Awareness of the Bonn Call for Action

Radiation Protection and Safety in Canada: Awareness of the Bonn Call for Action

Andra Morrison, Program Development Officer, CADTH; Dr. Sandor Demeter, Nuclear Medicine, Health Sciences Centre, Winnipeg; Dr. David Koff, Chair Department Radiology, McMaster University, Ontario.

Background

The increased use of radiation for diagnostic purposes has raised potential health concerns for patients and medical staff.  Most of the emphasis on radiation protection is focused on CT exams.1This is partly because CT accounts for the majority of total radiation received by patients from any imaging modality2but also because the use of CT in Canada continues to rise, with new data suggesting that the number of exams conducted in Canada over the last 10 years has increased by 75%.3

In 2017, Canada Safe Imaging in collaboration with CADTH conducted a pan-Canadian survey to determine awareness and implementation of the Bonn Call for Action recommendations amongst the radiation safety community. The Bonn Call for Action is defined by ten priorities for promoting radiation protection, including optimizing equipment, quality assurance and protocols, and justification to ensure the best test is chosen for the patient’s specific clinical scenario.

Method

A 12 question survey asked Canadian health professionals working in radiation safety to report on the extent to which the 10 Bonn Call for Action priorities have been implemented in their jurisdictions. As well, for each priority, survey responders were invited to provide feedback on: initiatives that promote compliance; policy and practice issues that impact the application of the priorities; actions to help harmonize radiation protection activities across Canada; and ideas to support the priorities in the future.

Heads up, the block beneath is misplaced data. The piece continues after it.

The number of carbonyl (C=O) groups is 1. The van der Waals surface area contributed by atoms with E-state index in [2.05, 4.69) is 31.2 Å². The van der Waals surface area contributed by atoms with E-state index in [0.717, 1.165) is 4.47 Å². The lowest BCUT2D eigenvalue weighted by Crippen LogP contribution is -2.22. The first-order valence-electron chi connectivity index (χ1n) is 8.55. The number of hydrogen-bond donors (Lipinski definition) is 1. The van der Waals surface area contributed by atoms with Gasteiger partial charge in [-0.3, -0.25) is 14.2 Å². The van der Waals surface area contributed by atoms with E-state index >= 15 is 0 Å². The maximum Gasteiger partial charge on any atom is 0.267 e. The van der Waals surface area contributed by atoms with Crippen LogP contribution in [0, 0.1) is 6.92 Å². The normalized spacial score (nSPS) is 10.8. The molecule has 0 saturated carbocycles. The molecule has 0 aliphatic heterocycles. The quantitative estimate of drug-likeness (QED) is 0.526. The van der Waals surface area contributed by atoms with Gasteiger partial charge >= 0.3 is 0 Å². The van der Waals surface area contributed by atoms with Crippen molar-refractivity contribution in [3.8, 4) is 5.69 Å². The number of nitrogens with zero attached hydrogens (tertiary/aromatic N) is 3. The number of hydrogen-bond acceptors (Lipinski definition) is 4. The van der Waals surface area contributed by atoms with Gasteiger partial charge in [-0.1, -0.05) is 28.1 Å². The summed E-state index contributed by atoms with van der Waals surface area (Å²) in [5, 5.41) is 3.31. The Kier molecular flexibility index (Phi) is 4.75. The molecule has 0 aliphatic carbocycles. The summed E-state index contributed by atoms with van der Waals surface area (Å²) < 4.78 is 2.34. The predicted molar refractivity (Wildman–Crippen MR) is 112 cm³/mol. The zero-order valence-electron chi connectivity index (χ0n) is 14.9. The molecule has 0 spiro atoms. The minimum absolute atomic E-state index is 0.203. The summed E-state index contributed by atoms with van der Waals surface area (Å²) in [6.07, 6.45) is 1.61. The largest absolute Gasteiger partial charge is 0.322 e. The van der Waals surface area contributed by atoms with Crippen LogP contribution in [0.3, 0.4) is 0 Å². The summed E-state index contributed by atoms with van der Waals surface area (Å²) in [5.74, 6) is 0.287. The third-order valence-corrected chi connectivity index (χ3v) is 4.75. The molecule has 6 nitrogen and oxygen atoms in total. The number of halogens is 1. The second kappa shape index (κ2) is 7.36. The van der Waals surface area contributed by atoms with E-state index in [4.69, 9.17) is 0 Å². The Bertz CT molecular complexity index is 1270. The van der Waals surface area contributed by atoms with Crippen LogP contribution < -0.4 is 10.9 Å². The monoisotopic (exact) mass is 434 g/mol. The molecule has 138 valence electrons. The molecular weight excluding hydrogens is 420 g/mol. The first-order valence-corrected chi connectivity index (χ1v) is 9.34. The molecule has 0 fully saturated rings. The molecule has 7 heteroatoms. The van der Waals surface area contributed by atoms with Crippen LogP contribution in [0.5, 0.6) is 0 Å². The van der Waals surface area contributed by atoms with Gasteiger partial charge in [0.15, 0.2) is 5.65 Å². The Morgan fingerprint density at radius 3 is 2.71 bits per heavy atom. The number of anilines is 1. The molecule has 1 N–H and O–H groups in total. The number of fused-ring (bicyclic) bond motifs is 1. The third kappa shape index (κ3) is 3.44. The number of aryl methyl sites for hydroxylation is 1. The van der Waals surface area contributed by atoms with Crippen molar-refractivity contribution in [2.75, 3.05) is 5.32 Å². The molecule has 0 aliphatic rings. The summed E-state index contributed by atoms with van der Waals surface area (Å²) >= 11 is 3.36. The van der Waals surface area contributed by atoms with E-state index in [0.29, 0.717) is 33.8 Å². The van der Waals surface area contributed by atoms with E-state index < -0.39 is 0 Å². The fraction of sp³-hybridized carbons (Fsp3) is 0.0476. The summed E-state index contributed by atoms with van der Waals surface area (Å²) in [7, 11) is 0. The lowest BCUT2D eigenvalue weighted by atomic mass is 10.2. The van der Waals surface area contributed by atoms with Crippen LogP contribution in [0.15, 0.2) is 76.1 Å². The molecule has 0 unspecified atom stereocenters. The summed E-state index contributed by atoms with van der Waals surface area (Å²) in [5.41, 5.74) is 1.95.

Results

Overall, 33 participants across Canada agreed to share information on their knowledge of the Bonn Call for Action and related initiatives in Canada. Of these, 9 declared an awareness of the Bonn Call for Action, 14 were not aware and 10 provided no answer to the question (see figure 1). Many survey respondents reported initiatives in Canada intended to address radiation protection that align with Bonn Call for Action priorities. For example, for Action 3 (strengthening manufacturer’s role in contributing to the overall safety regime) 8 survey respondents reported fully implementing activities around the sub-action pertaining to reinforcing conformance to applicable standards of equipment regarding performance, safety and dose parameters. Similarly, for Action 7 (improving prevention of medical radiation incidents and accidents) 8 respondents reported that they had fully implemented activities related to the sub-action of implementing and supporting voluntary educational safety reporting systems for the purpose of learning from the return of experience of safety related events in medical uses of radiation.

Some common themes that emerged included the role of industry and government in supporting radiation protection practices, the importance of education and training, and the need for stakeholder engagement and collaboration amongst the medical imaging community. As well, numerous survey respondents were supportive of federal oversight of radiation protection, especially with regard to provincial adherence to Health Canada’s Safety Code 35.

Conclusion

While there are numerous initiatives aimed at radiation protection and safety at the federal, provincial, and local level, it is still a challenge in Canada. Not all initiatives are implemented, and adherence may vary from province to province, facility to facility, and in some instances from department to department. There was general agreement that more could be done to support radiation protection and safety for patients and workers in Canada.

For the full report, please see:

https://cadth.ca/radiation-protection-and-safety-awareness-and-implementation-bonn-call-action-priorities-canada